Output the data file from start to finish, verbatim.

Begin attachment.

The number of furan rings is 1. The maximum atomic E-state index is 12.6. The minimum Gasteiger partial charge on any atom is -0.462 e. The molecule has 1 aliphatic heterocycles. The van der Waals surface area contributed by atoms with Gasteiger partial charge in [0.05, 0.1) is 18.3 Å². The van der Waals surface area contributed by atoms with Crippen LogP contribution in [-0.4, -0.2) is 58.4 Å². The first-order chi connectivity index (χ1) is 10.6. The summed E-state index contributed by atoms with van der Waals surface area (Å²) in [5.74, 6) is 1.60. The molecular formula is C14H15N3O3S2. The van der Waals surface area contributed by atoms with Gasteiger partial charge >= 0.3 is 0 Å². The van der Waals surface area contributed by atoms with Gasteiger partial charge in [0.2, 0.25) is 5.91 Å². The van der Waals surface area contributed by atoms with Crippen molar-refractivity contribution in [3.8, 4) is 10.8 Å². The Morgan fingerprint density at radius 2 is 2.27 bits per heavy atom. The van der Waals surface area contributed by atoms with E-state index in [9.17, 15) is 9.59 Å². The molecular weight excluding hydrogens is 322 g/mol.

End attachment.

The number of furan rings is 1. The maximum atomic E-state index is 12.6. The minimum Gasteiger partial charge on any atom is -0.462 e. The molecule has 1 aliphatic heterocycles. The van der Waals surface area contributed by atoms with Gasteiger partial charge in [0.05, 0.1) is 18.3 Å². The van der Waals surface area contributed by atoms with Crippen LogP contribution in [-0.4, -0.2) is 58.4 Å². The first-order chi connectivity index (χ1) is 10.6. The summed E-state index contributed by atoms with van der Waals surface area (Å²) in [5.74, 6) is 1.60. The molecular formula is C14H15N3O3S2. The van der Waals surface area contributed by atoms with Gasteiger partial charge >= 0.3 is 0 Å². The van der Waals surface area contributed by atoms with Gasteiger partial charge in [0.2, 0.25) is 5.91 Å². The van der Waals surface area contributed by atoms with Crippen molar-refractivity contribution in [3.8, 4) is 10.8 Å². The Morgan fingerprint density at radius 2 is 2.27 bits per heavy atom. The van der Waals surface area contributed by atoms with E-state index in [9.17, 15) is 9.59 Å². The molecular weight excluding hydrogens is 322 g/mol.